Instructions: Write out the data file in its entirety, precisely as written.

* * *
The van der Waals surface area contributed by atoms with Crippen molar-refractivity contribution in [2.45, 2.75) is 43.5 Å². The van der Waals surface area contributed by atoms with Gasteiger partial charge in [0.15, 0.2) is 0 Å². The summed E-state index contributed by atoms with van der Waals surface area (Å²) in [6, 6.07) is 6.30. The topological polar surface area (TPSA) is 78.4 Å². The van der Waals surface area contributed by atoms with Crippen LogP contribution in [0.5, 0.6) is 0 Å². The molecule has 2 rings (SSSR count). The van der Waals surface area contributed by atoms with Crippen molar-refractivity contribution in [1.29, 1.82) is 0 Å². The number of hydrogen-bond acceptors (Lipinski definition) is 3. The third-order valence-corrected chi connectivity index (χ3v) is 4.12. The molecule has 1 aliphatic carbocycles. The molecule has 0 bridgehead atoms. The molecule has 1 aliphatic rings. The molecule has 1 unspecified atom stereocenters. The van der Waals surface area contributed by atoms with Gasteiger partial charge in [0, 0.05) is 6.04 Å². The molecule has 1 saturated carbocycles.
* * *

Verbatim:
The van der Waals surface area contributed by atoms with Crippen molar-refractivity contribution in [2.45, 2.75) is 43.5 Å². The van der Waals surface area contributed by atoms with Gasteiger partial charge in [0.15, 0.2) is 0 Å². The summed E-state index contributed by atoms with van der Waals surface area (Å²) in [6, 6.07) is 6.30. The topological polar surface area (TPSA) is 78.4 Å². The van der Waals surface area contributed by atoms with Crippen LogP contribution in [0.5, 0.6) is 0 Å². The molecule has 2 rings (SSSR count). The van der Waals surface area contributed by atoms with Crippen molar-refractivity contribution in [1.29, 1.82) is 0 Å². The number of hydrogen-bond acceptors (Lipinski definition) is 3. The third-order valence-corrected chi connectivity index (χ3v) is 4.12. The molecule has 1 aliphatic carbocycles. The molecule has 0 bridgehead atoms. The molecule has 1 aliphatic rings. The molecule has 1 unspecified atom stereocenters. The van der Waals surface area contributed by atoms with Gasteiger partial charge in [0, 0.05) is 6.04 Å². The molecule has 1 saturated carbocycles.